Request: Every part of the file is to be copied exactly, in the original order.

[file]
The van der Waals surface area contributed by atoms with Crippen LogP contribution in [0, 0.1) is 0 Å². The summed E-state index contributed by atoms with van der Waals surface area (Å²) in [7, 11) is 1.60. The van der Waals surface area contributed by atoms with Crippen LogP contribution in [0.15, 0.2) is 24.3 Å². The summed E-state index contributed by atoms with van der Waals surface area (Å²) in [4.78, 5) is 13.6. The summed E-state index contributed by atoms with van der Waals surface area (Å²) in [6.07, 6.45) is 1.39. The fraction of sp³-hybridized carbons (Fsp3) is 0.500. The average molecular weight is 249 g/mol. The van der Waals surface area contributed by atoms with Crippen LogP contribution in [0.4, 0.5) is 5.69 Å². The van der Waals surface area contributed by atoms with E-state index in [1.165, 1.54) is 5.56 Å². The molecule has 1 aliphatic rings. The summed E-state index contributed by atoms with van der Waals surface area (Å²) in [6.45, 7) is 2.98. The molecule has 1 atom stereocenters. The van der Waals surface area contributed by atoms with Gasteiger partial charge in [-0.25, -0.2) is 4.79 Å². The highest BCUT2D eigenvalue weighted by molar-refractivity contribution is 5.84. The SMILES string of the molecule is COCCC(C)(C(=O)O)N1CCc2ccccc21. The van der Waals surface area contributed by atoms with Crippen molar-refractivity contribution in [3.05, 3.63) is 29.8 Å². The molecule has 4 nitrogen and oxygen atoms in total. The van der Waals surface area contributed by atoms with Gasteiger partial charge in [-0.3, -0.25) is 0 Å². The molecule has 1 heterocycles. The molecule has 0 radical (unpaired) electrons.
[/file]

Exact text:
The van der Waals surface area contributed by atoms with Crippen LogP contribution in [0, 0.1) is 0 Å². The summed E-state index contributed by atoms with van der Waals surface area (Å²) in [7, 11) is 1.60. The van der Waals surface area contributed by atoms with Crippen LogP contribution in [0.15, 0.2) is 24.3 Å². The summed E-state index contributed by atoms with van der Waals surface area (Å²) in [4.78, 5) is 13.6. The summed E-state index contributed by atoms with van der Waals surface area (Å²) in [6.07, 6.45) is 1.39. The fraction of sp³-hybridized carbons (Fsp3) is 0.500. The average molecular weight is 249 g/mol. The van der Waals surface area contributed by atoms with Crippen LogP contribution in [0.4, 0.5) is 5.69 Å². The van der Waals surface area contributed by atoms with E-state index in [1.165, 1.54) is 5.56 Å². The molecule has 1 aliphatic rings. The summed E-state index contributed by atoms with van der Waals surface area (Å²) in [6.45, 7) is 2.98. The molecule has 1 atom stereocenters. The van der Waals surface area contributed by atoms with Gasteiger partial charge in [-0.25, -0.2) is 4.79 Å². The highest BCUT2D eigenvalue weighted by molar-refractivity contribution is 5.84. The SMILES string of the molecule is COCCC(C)(C(=O)O)N1CCc2ccccc21. The van der Waals surface area contributed by atoms with Crippen molar-refractivity contribution in [3.05, 3.63) is 29.8 Å². The molecule has 4 nitrogen and oxygen atoms in total. The van der Waals surface area contributed by atoms with Gasteiger partial charge in [-0.3, -0.25) is 0 Å². The molecule has 1 heterocycles. The molecule has 0 radical (unpaired) electrons.